checking their progress. Teacher will help groups as needed.

Day of the Lesson: 2


1. Introduction/Motivation:
Introduce printmaking artist and storybook author and illustrator Kazuno
Kohara.
Show Kohara's book The Midnight Library. Give summary of story and flip
through pages on projector, showing what the "parts of a story" are in this
children's story.

2. Guided Practice:
Hopefully this children's book reminded you of when you were a child!
You will illustrate a story scene through printmaking, like Kazuno Kohara,
but first, you need a story to illustrate! The story will be based from your
childhood.
Students will have sketchbooks and pencils out.
Teacher will tell students they will write a short story about an event in their
childhood. The story must have all of the parts of a story that have been
discussed.
Teacher will give students "Parts of Your Story" handout where they can
plan their stories by quickly writing the parts of their story.

3. Independent Practice:
Students will fill out "Parts of Your Story" handout
The teacher will check that student's handout is filled before student can
begin their story
Students will write their quick story in their sketchbooks

4. Closure:
Do you already have a favorite part of your story? Be thinking about what
scene in your story you would want to illustrate.

5. Formative Evaluation:
The teacher will check the students' filled out "Parts of Your Story" handout
before starting story (see Independent Practice above).

6. Classroom Management Procedures:


Teacher will walk around the room while students are filling out their
handouts and writing their stories. Teacher will help as needed.

X. Summative Assessment and Evaluation:


I want to know if the students used all the parts of a story in their own story.
I will know this by assessing their stories with a rubric (see rubric below).
This strategy of assessing a performance-based assignment (writing a short
story) with an analytic scoring rubric is stated and supported in Donna Kay
Beattie's book Assessment in Art Education (1997, p. 106).
Criteria No credit Needs Strong
(0) Development (2)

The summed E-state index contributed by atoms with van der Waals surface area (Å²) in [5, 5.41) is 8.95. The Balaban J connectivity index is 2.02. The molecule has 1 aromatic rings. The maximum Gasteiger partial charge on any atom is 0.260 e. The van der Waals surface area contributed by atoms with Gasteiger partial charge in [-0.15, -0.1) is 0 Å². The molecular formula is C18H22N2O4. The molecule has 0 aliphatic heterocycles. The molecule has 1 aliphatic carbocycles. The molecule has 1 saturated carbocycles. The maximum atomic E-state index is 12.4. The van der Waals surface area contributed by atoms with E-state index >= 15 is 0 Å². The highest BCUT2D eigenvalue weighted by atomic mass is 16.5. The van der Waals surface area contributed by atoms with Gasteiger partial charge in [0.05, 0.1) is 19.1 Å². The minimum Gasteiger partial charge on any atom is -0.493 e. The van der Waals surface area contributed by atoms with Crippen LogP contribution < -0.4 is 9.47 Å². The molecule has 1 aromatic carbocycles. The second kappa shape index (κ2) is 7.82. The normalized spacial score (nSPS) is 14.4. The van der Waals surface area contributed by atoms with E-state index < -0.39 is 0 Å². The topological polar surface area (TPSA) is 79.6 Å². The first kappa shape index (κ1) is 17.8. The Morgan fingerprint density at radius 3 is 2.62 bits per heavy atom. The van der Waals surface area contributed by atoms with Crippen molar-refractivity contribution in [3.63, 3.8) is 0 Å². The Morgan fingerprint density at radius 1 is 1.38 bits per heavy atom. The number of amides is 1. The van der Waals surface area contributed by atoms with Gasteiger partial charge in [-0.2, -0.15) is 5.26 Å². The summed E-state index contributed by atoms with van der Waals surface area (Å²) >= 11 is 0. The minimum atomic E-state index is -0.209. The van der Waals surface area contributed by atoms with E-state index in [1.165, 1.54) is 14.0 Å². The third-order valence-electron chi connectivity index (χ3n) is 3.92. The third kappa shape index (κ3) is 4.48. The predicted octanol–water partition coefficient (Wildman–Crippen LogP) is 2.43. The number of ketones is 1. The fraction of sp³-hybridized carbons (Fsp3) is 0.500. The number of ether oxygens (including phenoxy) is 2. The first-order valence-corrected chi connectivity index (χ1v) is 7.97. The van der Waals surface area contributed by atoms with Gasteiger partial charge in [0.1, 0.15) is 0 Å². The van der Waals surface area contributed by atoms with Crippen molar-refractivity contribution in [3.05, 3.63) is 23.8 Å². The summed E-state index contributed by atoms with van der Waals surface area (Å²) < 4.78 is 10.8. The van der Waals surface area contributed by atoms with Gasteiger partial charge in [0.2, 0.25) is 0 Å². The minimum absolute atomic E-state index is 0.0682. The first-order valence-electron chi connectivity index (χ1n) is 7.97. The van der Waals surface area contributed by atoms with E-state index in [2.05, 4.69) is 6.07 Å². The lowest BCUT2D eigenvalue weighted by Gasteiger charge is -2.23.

(1)
Beginning (with No beginning of Beginning of the Beginning of the
character(s) and the story with story with story has
setting) characters and character(s) but character(s) and
setting no setting, or setting
vice versa
Middle (with No middle of the Conflict is Middle of the
conflict) story with somewhat stated story has clear
conflict conflict
End (with No end of the Resolution is End of the story
resolution to the story with somewhat stated has clear
conflict) conflict resolution
resolution

Total______/6x100 = Final Grade______

XI. Interdisciplinary Connections:


In this lesson, there is a strong connection to Language Arts and Creative Writing,
with the analysis of story parts and the composition of a story.

XII. References & Resources:


Short video about story parts: https://youtu.be/_IbGPk4f6H4
Roy's Story Cubes
Kazuno Kohara's book The Midnight Library
website about her: https://us.macmillan.com/author/kazunokohara/
"Parts of Your Story" handout
Donna Kay Beattie's book Assessment in Art Education

XIII. Art TEKS:


117.302. Art, Level I (One Credit), Adopted 2013.
(c) Knowledge and skills.
(1) Foundations: observation and perception.
(A) consider concepts and ideas from direct observation, original sources, experiences, and
imagination for original artwork;

XIV. National Art Standards:


Anchor Standard 1: Generate and conceptualize artistic ideas and work.
Enduring Understanding: Creativity and innovative thinking are essential life skills that can be
developed.
HS Proficient: Use multiple approaches to begin creative endeavors.
Name:

Parts of YOUR Story


BEGINNING
Setting:

Character(s):

How does it start?:

MIDDLE
Conflict:

END
Resolution: